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The property that George and Maude Phypers purchased in 1908 could trace its history to 1798. Their barn at Greenwood Farm was believed to be the oldest structure in Richmond Heights, having been built in the 1880s. The old barn is one reason the Greenwood Farm deserved to be listed on the National Register of Historic Places in 2016.

Behind the barn is the house built in 1910 for the farm's groundskeeper, eventually becoming the home of their son Thurlow Phypers and his wife Margaret.


The Phypers built their brick home at the front of the property in 1917 after the original nineteenth-century farmhouse burned to the ground. Fortunately, the family of eight escaped harm. Currently being restored to meet current building codes, eventually the home will be available for events and tours.


Thanks to the Phypers family, who cared for this precious land, we may enjoy its natural beauty for generations to come.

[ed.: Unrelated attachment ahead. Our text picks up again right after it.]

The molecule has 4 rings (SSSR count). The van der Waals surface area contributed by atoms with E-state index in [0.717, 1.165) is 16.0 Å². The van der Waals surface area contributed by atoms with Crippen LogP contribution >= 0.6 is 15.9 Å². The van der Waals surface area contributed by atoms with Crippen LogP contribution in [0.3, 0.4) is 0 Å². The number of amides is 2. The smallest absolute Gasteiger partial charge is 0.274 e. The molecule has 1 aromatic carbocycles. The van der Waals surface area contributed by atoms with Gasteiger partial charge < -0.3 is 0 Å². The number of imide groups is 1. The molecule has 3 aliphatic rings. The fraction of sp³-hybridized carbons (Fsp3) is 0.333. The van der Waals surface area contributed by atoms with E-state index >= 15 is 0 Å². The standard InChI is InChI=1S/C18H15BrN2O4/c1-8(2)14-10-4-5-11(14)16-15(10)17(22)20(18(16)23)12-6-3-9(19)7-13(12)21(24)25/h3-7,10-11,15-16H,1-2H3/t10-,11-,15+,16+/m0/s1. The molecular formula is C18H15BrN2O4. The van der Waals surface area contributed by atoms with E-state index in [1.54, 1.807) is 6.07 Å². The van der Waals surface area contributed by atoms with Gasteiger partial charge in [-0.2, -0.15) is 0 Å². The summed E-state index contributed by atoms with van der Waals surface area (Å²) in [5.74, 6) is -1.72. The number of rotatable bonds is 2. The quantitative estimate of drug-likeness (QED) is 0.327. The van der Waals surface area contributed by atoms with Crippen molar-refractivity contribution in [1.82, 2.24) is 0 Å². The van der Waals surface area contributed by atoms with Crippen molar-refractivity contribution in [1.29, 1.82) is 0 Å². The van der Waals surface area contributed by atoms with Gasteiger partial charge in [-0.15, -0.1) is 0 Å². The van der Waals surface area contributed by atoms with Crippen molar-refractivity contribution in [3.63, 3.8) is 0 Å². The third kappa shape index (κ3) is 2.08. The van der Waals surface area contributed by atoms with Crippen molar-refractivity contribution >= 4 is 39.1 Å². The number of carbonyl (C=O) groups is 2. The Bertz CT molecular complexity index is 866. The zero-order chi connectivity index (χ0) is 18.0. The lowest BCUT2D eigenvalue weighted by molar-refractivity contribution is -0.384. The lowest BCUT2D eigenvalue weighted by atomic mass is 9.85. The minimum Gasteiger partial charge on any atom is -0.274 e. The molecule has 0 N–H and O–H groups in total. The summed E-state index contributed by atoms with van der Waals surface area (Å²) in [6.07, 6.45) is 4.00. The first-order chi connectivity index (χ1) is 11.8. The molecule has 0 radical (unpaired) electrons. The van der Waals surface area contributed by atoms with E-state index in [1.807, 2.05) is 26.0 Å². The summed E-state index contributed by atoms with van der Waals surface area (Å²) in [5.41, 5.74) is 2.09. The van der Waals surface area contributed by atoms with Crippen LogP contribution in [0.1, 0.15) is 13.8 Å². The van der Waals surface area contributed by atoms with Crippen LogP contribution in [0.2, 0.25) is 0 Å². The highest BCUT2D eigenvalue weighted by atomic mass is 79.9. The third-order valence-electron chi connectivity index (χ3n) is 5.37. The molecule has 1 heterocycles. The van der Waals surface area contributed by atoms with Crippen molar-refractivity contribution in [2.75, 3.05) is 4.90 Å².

Walk the woodland trails and listen to the sounds of Euclid Creek, as it makes its way to Lake Erie. One of the trails offers a cascading waterfall and a spot to picnic.

In 2022, the Western Reserve Land Conservancy and its partner Dominion Energy awarded the Greenwood Farm Association $1,000 to revitalize its rain garden. This award was part of the annual Watershed Mini Grant Program.



Farm association board members became concerned about storm water runoff, and its negative affect on the Euclid Creek water quality. Thanks to their efforts, the farm was awarded a generous grant from the Ohio EPA in 2013 for a porous pavement and bioretention storm water system.

Signs of the completed project are the permeable pavers on the entrance drive and various parking areas, as well as the bioretention areas at the north edge of the property and south of the main circle drive.

Butterflies are welcomed to the property that was certified as a Monarch Waystation, thanks to plantings of pollinator plants, including the butterflies' favored milkweed.

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